06 Oct Thoughts under the Harvest Moon
Last night, the light seemed perpetual as this years’ Harvest Moon shone.
Walking at dawn this morning, it hung low in the western sky, a perfect grey circle framed between Lombardy poplars. The wind, sharp from the North West, was bringing leaves dancing into the lane. In the east the sun was just emerging from a pale horizon. It was an October morning to be out.
Dew laden grass was criss-crossed by tracks as deer, mice and hedgehogs left their circuitous wanderings imprinted like letterpress.
The names of the full moons are attributed to Native Americans who counted the cycles of the year through moon phases. The Harvest Moon, the full moon closest to the Equinox, was said to be the time at which the harvest could be fully gathered in as the light allowed work to continue. It is followed by the Hunters’ Moon – a good month to be stocking up the larder ahead of a bleak winter.
It seems that this year’s Harvest moon falls in October, although usually it is associated with September. The harvest is finished here except for the sugar beet. Most fields lie already ploughed and drilled down with next year’s crops. We need new names for the Full Moons.
Last night’s full moon was evident as I drove back from the British Trust for Ornithology (BTO) in Thetford. Zipping along an open road, the Breckland landscape lay silvered on either side. Tracts of forest hugged the road edges and then gave way to pig arcs glinting as we flashed past. I reflected on the performance we had just seen. Gone Cuckoo, a telling of the story of the cuckoo in science and myth, was part of the BTO’s FlightLines project. This innovative approach links artists and BTO scientists in study and interpretation of bird migration.
The magic of the appearance and disappearance of birds as they migrate between continents across the seasons lies deep within our culture and our DNA. The arrival of the cuckoo, the swallow and the swift, bringing their promise of spring, is celebrated in literature and song, retold in myths and now studied by scientists. In a generation we have witnessed dramatic declines in the numbers of birds arriving here. There are parishes now where the cuckoo, the turtle dove, the nightingale are absent.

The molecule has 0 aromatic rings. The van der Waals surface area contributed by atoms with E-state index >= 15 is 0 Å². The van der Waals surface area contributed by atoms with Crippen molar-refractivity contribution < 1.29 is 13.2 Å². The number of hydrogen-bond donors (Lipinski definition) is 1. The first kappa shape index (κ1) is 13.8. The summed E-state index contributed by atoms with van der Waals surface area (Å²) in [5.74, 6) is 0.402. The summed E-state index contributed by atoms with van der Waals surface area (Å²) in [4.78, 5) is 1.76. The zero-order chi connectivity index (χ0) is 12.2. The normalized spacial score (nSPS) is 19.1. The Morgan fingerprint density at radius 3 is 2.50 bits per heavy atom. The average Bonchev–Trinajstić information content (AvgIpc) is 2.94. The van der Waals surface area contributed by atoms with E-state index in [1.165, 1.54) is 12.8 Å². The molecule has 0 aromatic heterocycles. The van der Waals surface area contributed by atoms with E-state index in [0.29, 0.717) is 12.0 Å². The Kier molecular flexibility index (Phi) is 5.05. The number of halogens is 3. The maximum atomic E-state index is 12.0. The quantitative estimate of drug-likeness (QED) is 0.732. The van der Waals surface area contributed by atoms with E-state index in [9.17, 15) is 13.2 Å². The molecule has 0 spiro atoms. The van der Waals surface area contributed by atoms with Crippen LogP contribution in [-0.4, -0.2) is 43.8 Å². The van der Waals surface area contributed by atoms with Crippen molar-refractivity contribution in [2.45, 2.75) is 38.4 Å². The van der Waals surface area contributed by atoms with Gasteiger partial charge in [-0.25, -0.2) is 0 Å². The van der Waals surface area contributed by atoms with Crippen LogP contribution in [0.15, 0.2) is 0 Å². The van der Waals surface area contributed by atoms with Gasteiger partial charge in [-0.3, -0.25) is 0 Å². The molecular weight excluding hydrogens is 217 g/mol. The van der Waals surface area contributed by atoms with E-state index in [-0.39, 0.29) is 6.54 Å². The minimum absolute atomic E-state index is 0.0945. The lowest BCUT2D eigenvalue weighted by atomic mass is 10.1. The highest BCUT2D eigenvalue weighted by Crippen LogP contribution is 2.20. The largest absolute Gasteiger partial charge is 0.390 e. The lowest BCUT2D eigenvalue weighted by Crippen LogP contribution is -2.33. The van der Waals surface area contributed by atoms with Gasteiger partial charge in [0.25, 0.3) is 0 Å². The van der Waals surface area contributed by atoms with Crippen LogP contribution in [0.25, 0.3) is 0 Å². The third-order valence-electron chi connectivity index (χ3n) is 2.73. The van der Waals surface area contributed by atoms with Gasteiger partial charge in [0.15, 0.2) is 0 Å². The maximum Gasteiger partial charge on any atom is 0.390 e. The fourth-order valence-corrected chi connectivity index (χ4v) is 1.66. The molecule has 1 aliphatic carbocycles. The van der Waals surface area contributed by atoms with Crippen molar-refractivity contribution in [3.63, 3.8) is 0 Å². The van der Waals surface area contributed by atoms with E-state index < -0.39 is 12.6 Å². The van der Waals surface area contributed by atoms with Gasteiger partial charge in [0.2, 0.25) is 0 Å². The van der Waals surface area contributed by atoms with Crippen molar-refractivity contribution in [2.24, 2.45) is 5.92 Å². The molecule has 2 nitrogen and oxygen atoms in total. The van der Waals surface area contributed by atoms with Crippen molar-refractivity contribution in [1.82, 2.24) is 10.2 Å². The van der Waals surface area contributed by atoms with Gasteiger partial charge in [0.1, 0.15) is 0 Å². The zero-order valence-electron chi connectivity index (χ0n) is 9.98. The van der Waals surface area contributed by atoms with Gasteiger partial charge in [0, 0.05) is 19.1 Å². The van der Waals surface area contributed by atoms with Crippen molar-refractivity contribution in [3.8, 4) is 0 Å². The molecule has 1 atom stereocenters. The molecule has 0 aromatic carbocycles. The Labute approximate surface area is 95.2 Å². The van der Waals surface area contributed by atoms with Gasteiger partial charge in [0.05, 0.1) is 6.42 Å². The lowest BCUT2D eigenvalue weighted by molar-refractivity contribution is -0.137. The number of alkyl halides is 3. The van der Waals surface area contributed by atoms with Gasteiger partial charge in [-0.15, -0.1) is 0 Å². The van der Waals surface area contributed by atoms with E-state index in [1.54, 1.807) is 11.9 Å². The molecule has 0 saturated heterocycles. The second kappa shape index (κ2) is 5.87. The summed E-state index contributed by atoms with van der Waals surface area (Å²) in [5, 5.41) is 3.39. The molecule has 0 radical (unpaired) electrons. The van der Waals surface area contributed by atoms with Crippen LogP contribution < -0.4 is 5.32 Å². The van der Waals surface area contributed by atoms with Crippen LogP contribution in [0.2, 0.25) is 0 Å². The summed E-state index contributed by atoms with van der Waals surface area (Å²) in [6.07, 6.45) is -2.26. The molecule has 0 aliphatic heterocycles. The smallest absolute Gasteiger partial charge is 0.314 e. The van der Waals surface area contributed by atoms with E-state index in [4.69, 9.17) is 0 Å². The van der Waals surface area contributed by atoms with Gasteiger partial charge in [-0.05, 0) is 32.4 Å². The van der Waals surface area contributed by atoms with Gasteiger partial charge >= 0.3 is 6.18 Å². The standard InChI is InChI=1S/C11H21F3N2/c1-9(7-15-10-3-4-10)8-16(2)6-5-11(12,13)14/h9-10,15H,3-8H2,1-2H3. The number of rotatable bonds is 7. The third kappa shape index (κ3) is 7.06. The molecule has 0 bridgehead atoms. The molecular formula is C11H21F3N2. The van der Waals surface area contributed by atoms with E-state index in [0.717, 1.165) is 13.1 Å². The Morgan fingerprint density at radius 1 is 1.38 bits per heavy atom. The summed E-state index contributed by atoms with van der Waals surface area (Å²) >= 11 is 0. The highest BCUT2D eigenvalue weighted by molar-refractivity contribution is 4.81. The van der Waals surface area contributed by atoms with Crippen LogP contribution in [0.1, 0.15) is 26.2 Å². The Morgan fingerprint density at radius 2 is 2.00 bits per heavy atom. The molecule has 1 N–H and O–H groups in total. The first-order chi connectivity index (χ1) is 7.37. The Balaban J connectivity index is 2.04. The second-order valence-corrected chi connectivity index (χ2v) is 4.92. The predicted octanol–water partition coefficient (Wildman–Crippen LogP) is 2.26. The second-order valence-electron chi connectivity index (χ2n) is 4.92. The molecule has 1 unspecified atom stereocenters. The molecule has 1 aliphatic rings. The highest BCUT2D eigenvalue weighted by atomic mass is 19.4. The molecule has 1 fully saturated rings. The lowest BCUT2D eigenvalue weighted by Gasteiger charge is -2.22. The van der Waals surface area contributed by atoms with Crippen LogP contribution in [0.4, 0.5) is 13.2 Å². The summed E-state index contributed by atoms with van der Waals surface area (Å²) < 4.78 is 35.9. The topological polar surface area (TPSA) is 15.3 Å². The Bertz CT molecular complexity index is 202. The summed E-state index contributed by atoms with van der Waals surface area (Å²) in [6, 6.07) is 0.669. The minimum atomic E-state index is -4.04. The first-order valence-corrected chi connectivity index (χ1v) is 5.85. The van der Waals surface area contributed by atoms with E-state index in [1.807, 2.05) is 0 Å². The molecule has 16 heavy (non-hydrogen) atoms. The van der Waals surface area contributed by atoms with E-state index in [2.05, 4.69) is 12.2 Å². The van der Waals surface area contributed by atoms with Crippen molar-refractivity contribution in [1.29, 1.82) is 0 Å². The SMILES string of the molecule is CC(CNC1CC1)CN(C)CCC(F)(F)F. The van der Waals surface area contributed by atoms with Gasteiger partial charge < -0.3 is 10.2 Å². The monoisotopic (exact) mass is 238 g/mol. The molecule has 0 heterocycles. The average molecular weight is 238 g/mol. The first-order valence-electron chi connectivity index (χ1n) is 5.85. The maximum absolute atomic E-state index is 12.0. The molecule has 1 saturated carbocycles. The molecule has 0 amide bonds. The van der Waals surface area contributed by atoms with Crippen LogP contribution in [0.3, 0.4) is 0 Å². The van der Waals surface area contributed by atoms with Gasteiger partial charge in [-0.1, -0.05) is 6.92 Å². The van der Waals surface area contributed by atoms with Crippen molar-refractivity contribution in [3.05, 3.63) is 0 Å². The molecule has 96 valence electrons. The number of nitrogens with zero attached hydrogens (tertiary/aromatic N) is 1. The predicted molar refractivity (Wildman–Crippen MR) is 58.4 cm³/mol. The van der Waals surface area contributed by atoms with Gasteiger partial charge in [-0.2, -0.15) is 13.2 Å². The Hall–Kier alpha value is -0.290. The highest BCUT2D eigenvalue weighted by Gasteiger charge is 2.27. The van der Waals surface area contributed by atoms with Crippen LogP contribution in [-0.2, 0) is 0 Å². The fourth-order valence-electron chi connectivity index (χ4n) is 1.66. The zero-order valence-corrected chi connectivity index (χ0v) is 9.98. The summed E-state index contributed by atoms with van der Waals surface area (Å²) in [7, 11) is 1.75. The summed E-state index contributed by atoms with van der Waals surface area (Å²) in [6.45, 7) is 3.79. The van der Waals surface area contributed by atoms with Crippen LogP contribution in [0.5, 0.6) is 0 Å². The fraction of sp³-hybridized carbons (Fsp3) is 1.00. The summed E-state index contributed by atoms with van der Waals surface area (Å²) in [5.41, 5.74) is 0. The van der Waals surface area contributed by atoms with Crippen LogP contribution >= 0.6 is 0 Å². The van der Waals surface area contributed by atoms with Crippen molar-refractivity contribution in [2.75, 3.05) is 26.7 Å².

Scientists can study the journeys of these birds and gain an understanding of the perils that they face as they make their long journeys. Landscape change, wars, forest clearance, changes in food production, droughts, storms and human predation all combine to threaten birds as they move across traditional migration routes each year. Science can give us the facts but it does not touch us in the way that story, myth, song and art do.
FlightLines endeavours to use the creative arts to emotionally connect us back to our migrant birds, to remind us of their music and their magic and to inspire us to care again. Last night, story-teller Michael Green and his son, Joshua, an accomplished musician, gave a compelling and engaging account of the cuckoo. Michael had seen one of the BTO tagged cuckoos receive its radio transmitter at Fylingdales and from then, he tracked its journey on migration into Chad and the Congo. But he did not just sit with his laptop monitoring the progress. He linked with photo-journalist, Toby Smith, and set off for the cuckoo’s African homeland, the Batέkέ Plateau in eastern Gabon. They spent time in this oppressively hot country but failed to spot the cuckoos although their GPS tags located them here.
Gone Cuckoo relays Michael’s experience of his year with the cuckoo and, at times, he morphs into his cuckoo, as only a story-teller can; flying above Africa we look down with him across the Sahara, and stop with him in Cameroon, a beady eye glancing upwards and outwards for danger. Joshua sang old folk songs and new, mixed with the rhythm of African chants reminding us that these are not our cuckoos but they link us across Europe and into Central Africa.
Tonight Michael and Joshua are in Aylsham telling their story. It will entrance you and make you think about the meaning of the cuckoo and other migrant birds that appear each spring or winter. But it will also warn you that such birds may soon only be heard of in myth, and their calls, their flight and their global journeys may soon end.
As the moon hangs above the horizon I reflect on all these journeys and the wonder of a world that still contains so much mystery and magic. We must use all the creative arts that we can to galvanise action to make sure we are not the last generation to hear the cuckoo. Well done to the BTO for taking this initiative.
Here at the beginning of October, I now wait for a different migration – the quiet tseep tseep calls of the redwing as their night time flights bring them here for the winter, migrating under a hunters’ moon.
For more on the BTO Flight Lines project and details of the book documenting the art and science see here:
Details of Aylsham Gone Cuckoo event:
There is also a trailer for the event taken from a performance last year with Tim Dalling: